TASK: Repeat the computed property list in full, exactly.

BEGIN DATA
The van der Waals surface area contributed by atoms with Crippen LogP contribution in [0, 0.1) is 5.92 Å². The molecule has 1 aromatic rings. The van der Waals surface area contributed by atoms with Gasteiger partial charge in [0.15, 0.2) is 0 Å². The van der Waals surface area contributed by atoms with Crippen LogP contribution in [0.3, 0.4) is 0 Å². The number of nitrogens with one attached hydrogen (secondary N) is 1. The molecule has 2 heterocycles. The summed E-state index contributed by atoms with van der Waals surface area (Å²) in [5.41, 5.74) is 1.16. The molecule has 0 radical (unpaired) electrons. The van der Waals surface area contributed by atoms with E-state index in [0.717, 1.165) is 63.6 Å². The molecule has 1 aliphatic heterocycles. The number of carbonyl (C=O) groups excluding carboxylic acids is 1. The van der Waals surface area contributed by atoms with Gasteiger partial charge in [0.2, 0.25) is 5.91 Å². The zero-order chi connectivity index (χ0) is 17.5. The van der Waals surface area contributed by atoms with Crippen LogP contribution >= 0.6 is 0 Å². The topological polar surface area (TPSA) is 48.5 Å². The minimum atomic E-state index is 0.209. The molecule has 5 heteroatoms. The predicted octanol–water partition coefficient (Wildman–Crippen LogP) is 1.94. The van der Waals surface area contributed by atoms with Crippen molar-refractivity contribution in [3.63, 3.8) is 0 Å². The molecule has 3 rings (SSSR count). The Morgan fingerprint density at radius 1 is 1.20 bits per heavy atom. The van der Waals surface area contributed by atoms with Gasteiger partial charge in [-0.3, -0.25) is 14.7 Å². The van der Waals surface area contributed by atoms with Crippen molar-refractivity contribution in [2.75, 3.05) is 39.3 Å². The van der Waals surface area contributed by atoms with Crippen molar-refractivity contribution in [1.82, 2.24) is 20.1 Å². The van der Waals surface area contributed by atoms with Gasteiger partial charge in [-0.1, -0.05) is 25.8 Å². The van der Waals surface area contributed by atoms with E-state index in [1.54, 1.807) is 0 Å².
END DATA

The van der Waals surface area contributed by atoms with Crippen LogP contribution in [0, 0.1) is 5.92 Å². The molecule has 1 aromatic rings. The van der Waals surface area contributed by atoms with Gasteiger partial charge in [0.15, 0.2) is 0 Å². The van der Waals surface area contributed by atoms with Crippen LogP contribution in [0.3, 0.4) is 0 Å². The number of nitrogens with one attached hydrogen (secondary N) is 1. The molecule has 2 heterocycles. The summed E-state index contributed by atoms with van der Waals surface area (Å²) in [5.41, 5.74) is 1.16. The molecule has 0 radical (unpaired) electrons. The van der Waals surface area contributed by atoms with E-state index in [0.717, 1.165) is 63.6 Å². The molecule has 1 aliphatic heterocycles. The number of carbonyl (C=O) groups excluding carboxylic acids is 1. The van der Waals surface area contributed by atoms with Gasteiger partial charge in [0.2, 0.25) is 5.91 Å². The zero-order chi connectivity index (χ0) is 17.5. The van der Waals surface area contributed by atoms with Crippen LogP contribution >= 0.6 is 0 Å². The topological polar surface area (TPSA) is 48.5 Å². The minimum atomic E-state index is 0.209. The molecule has 5 heteroatoms. The predicted octanol–water partition coefficient (Wildman–Crippen LogP) is 1.94. The van der Waals surface area contributed by atoms with Crippen molar-refractivity contribution in [3.63, 3.8) is 0 Å². The molecule has 3 rings (SSSR count). The Morgan fingerprint density at radius 1 is 1.20 bits per heavy atom. The van der Waals surface area contributed by atoms with Gasteiger partial charge in [-0.3, -0.25) is 14.7 Å². The van der Waals surface area contributed by atoms with Crippen molar-refractivity contribution in [2.75, 3.05) is 39.3 Å². The van der Waals surface area contributed by atoms with Crippen molar-refractivity contribution in [1.82, 2.24) is 20.1 Å². The van der Waals surface area contributed by atoms with Gasteiger partial charge in [-0.1, -0.05) is 25.8 Å². The van der Waals surface area contributed by atoms with E-state index in [1.54, 1.807) is 0 Å².